The American Medical Association (AMA) presented Carolyn C. Meltzer, M.D., an internationally recognized imaging scientist, academic administrator, and social justice advocate from Atlanta, with the Distinguished Service Award. Established in 1938 as one of the AMA’s highest honors, the Distinguished Service Award is presented for meritorious service in the science and art of medicine.
Dr. Meltzer was chosen by the AMA as an exceptional scholar whose cross-disciplinary imaging research advanced the neurobiological understanding of neuropsychiatric disorders that disproportionately affect women, such as late-life depression and Alzheimer’s disease. Her functional imaging study validated the effects of normal aging on the brain’s serotonin neurotransmitter system and evaluated the role of neurochemical mechanisms in age-related neuropsychiatric disease.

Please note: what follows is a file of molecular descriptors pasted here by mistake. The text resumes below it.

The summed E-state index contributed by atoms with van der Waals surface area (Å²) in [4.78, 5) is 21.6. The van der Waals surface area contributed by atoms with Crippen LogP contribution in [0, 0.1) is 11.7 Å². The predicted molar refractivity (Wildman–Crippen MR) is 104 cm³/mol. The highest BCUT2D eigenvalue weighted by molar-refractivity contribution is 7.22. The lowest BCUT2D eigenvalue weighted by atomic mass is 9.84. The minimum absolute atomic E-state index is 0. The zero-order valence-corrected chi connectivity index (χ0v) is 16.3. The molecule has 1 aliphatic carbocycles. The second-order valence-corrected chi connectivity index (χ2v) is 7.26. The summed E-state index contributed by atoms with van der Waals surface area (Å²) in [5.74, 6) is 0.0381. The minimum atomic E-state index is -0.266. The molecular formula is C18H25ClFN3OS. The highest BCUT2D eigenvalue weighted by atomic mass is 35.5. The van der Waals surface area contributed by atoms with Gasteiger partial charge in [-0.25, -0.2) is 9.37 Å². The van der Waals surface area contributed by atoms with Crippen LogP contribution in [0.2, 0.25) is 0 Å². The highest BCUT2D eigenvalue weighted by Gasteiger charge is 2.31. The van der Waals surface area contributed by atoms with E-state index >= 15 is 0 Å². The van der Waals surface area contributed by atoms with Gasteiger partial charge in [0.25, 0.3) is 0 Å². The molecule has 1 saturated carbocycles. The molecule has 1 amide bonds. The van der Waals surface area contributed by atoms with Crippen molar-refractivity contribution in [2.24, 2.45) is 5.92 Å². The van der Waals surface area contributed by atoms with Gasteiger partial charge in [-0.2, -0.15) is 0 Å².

“The development of innovative imaging methods by Dr. Meltzer has contributed to the science and art of medicine by advancing the assessment and treatment of age-related disorders related to brain function and chemistry,” said AMA President Gerald E. Harmon, M.D. “She is a scholar and physician leader whose work in medical science and social advocacy has enhanced patient care and promoted equity and inclusion in the medical profession.”
As a catalyst for diversity, equity, and inclusion, Dr. Meltzer has promoted social justice as a necessary element for sustained excellence in health care. Her expertise in implicit bias and systemic organizational biases that disadvantage underrepresented gender, ethnic and minoritized groups in medicine has inspired and benefitted many.
Dr. Meltzer is currently the William P. Timmie Professor and chair of the Department of Radiology and Imaging Sciences, executive associate dean of faculty academic advancement, leadership and inclusion and chief diversity and inclusion officer at Emory University School of Medicine in Atlanta. She received her medical degree from The Johns Hopkins School of Medicine and completed her postdoctoral medical training at The Johns Hopkins Hospital in Baltimore.